# How does this reverseString algorithm work?

I have seen this algorithm to reverse a string online, and I have some doubts about it which I will specify at the end of the code:

```    void reverseString(char *original_string)
{
char *end = original_string;
char tmp;

if(original_string) {
while(*end) {
++end;
}
--end;
while (original_string < end) {
tmp = *original_string;
*original_string++ = *end;
*end-- = tmp;
}
}
//This line doesn't have the complete reversed string. Why?
printf("%s\n", original_string);
}
```

1) In the while loop...Why do we compare two pointers? How do we know that the value is going to be bigger or smaller?? Those are just pointers, right?

2) Why don't we return anything? Where is the reversed string? If we are impyling that the reversed string is in the original_string, shouldn't we have used a pointer to pointer so that the effects are in the outter scope?

3) If I do the following:

```char test[] = "hello";
reverseString(test);
printf("%s\n", test);
```

I can see the "olleh". However, if I do printf("%s\n", original_string); at the very last line of the function reverseString, I just get "leh". Why is that?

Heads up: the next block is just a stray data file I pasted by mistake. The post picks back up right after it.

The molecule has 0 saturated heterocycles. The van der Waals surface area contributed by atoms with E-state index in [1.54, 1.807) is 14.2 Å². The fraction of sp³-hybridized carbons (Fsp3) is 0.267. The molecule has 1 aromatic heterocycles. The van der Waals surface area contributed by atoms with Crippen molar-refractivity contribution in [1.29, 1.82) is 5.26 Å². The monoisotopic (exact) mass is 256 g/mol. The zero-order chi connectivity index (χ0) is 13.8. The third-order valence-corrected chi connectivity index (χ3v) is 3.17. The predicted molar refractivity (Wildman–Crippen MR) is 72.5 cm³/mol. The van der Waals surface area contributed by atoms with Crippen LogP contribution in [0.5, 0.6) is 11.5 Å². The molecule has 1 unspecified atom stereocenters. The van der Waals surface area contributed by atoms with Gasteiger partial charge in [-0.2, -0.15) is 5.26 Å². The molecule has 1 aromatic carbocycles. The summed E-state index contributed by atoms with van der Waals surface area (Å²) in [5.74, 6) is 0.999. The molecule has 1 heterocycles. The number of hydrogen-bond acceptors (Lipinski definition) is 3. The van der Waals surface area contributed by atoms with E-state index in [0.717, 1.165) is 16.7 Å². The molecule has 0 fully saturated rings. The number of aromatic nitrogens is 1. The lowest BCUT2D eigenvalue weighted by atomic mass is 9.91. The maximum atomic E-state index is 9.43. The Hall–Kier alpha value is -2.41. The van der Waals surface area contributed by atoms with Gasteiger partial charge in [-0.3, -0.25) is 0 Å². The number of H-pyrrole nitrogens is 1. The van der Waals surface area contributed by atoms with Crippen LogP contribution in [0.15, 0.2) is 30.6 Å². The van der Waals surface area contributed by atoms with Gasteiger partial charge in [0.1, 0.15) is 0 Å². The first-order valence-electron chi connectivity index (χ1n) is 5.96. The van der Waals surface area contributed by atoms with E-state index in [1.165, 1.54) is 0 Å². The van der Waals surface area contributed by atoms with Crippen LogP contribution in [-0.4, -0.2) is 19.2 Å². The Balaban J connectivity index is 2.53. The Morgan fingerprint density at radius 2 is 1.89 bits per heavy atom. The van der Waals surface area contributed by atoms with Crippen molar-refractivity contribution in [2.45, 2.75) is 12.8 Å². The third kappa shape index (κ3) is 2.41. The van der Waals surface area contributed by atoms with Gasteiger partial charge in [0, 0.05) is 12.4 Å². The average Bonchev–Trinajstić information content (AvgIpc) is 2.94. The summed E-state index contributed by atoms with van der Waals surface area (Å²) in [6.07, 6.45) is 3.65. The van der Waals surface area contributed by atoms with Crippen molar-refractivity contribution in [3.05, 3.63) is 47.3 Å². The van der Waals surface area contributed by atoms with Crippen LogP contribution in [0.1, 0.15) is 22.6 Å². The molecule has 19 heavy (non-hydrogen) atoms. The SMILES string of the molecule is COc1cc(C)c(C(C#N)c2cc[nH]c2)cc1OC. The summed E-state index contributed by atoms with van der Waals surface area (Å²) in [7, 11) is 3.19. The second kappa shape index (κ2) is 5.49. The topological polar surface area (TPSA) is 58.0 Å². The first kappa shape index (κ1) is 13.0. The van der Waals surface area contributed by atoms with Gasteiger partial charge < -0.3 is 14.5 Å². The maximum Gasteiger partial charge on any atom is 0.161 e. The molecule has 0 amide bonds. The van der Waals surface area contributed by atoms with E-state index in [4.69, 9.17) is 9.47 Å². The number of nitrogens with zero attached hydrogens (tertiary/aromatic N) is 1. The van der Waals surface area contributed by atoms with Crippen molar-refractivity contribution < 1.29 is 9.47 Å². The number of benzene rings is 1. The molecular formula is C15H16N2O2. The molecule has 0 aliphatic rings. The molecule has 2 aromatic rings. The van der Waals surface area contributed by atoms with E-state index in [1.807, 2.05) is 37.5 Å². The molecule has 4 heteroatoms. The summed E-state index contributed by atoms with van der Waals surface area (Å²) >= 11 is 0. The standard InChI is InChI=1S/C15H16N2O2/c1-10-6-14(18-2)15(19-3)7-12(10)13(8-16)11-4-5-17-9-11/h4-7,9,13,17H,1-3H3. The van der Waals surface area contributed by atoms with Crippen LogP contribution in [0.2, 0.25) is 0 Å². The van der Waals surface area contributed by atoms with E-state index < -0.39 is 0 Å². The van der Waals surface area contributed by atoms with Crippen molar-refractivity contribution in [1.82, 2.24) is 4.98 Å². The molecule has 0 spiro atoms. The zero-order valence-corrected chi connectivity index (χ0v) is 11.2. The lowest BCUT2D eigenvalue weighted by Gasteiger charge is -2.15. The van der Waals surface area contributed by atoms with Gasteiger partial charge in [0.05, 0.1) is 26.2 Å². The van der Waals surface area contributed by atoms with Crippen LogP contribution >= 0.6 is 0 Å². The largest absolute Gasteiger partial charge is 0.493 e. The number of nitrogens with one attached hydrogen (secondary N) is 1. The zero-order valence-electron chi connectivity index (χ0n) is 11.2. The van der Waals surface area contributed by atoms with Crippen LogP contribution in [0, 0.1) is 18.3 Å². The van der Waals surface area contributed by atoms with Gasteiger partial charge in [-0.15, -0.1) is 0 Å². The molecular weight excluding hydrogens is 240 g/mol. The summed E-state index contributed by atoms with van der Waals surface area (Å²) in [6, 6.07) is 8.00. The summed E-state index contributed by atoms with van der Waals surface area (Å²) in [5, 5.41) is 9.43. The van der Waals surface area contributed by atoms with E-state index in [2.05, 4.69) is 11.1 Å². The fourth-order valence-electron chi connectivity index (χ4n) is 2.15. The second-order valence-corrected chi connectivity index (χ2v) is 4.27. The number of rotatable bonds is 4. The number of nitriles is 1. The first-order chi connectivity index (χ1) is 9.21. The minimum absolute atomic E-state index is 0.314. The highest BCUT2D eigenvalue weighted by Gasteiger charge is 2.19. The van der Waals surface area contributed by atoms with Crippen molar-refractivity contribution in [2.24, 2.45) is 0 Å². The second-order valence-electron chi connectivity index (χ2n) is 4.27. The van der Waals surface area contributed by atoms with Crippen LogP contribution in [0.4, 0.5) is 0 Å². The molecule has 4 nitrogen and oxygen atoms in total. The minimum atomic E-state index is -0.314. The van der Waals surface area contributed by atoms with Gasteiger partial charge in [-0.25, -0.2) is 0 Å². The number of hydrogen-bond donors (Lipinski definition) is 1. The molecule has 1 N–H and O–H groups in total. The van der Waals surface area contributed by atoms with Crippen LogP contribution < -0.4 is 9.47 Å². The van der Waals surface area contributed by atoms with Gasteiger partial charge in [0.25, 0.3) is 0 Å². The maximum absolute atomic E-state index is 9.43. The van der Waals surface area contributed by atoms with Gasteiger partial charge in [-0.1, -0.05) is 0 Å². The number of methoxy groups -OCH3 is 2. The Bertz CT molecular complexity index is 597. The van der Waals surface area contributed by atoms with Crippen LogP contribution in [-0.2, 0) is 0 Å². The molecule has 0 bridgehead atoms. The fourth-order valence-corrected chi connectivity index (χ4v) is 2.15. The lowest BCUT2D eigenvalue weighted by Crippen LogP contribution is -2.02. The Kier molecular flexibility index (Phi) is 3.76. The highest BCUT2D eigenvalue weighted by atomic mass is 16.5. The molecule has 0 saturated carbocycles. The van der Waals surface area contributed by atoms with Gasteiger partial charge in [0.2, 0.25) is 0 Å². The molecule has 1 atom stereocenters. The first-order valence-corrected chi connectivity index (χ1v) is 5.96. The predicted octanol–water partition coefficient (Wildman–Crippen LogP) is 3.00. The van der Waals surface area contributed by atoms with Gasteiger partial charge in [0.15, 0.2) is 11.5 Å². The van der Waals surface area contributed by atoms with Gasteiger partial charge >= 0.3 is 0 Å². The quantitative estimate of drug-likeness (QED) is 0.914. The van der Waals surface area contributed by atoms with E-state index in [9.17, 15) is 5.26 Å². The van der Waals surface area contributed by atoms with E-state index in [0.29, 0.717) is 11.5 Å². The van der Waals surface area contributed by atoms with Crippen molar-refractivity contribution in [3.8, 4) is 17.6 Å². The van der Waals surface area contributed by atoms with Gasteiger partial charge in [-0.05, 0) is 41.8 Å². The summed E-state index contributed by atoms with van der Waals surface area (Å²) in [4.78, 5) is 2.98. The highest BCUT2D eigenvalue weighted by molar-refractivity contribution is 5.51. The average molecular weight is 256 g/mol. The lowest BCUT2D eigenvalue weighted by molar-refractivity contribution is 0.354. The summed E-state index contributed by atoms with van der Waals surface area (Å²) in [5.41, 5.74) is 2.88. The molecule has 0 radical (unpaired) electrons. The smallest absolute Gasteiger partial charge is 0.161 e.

You have the two pointers pointing to the beginning and the end of the section left to be reversed. On each step you swap the characters pointed to by these pointers and then decrease the string that is left to be reversed from both directions - beginning and end. Comparing the pointers has the following meaning - until the beginning of the interval is not after the end of the interval, we still have an interval to reverse. Hope that makes sense.

You don't need to return anything - the string is reversed in place so the argument is in and out at the same time.

3) In the function you take a copy of the pointer to the string, that you modify during its execution, so as the pointer is modified by the last line it will no longer point to the beginning of the string, but to the middle, where it is left at at the end.